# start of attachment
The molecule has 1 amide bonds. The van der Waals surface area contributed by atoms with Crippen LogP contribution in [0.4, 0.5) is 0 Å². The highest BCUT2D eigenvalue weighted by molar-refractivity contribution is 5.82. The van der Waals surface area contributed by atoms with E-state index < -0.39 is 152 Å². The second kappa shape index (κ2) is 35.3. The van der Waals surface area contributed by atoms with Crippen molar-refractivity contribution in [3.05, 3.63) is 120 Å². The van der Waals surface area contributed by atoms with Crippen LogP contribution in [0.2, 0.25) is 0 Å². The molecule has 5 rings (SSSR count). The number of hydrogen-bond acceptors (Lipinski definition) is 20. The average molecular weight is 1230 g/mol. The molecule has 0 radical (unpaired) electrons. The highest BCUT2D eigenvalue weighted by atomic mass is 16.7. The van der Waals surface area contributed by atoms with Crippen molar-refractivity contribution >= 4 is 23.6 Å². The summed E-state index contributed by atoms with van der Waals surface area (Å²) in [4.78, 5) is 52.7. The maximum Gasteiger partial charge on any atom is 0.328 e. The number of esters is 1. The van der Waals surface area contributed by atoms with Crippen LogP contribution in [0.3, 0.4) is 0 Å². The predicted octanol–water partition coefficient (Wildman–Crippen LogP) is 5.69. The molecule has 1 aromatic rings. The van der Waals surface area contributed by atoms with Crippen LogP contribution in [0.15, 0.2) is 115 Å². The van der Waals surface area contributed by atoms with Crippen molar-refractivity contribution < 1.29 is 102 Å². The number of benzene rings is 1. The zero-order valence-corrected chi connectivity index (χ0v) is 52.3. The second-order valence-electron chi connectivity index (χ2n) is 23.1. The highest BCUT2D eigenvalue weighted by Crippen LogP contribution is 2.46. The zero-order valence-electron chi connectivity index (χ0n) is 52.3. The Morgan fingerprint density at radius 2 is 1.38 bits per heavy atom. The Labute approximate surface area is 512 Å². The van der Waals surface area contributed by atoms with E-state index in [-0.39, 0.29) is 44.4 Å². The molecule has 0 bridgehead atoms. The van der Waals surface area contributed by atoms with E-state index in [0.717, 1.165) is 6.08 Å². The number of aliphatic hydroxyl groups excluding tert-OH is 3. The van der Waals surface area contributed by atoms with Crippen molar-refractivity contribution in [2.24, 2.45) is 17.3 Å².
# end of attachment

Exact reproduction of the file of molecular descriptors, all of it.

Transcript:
The molecule has 1 amide bonds. The van der Waals surface area contributed by atoms with Crippen LogP contribution in [0.4, 0.5) is 0 Å². The highest BCUT2D eigenvalue weighted by molar-refractivity contribution is 5.82. The van der Waals surface area contributed by atoms with E-state index < -0.39 is 152 Å². The second kappa shape index (κ2) is 35.3. The van der Waals surface area contributed by atoms with Crippen molar-refractivity contribution in [3.05, 3.63) is 120 Å². The van der Waals surface area contributed by atoms with Crippen LogP contribution in [0.2, 0.25) is 0 Å². The molecule has 5 rings (SSSR count). The number of hydrogen-bond acceptors (Lipinski definition) is 20. The average molecular weight is 1230 g/mol. The molecule has 0 radical (unpaired) electrons. The highest BCUT2D eigenvalue weighted by atomic mass is 16.7. The van der Waals surface area contributed by atoms with Crippen molar-refractivity contribution >= 4 is 23.6 Å². The summed E-state index contributed by atoms with van der Waals surface area (Å²) in [4.78, 5) is 52.7. The maximum Gasteiger partial charge on any atom is 0.328 e. The number of esters is 1. The van der Waals surface area contributed by atoms with Crippen LogP contribution in [0.3, 0.4) is 0 Å². The predicted octanol–water partition coefficient (Wildman–Crippen LogP) is 5.69. The molecule has 1 aromatic rings. The van der Waals surface area contributed by atoms with Crippen LogP contribution in [0.15, 0.2) is 115 Å². The van der Waals surface area contributed by atoms with Crippen molar-refractivity contribution < 1.29 is 102 Å². The number of benzene rings is 1. The zero-order valence-corrected chi connectivity index (χ0v) is 52.3. The second-order valence-electron chi connectivity index (χ2n) is 23.1. The highest BCUT2D eigenvalue weighted by Crippen LogP contribution is 2.46. The zero-order valence-electron chi connectivity index (χ0n) is 52.3. The Morgan fingerprint density at radius 2 is 1.38 bits per heavy atom. The Labute approximate surface area is 512 Å². The van der Waals surface area contributed by atoms with E-state index in [-0.39, 0.29) is 44.4 Å². The molecule has 0 bridgehead atoms. The van der Waals surface area contributed by atoms with E-state index in [0.717, 1.165) is 6.08 Å². The number of aliphatic hydroxyl groups excluding tert-OH is 3. The van der Waals surface area contributed by atoms with Crippen molar-refractivity contribution in [2.24, 2.45) is 17.3 Å².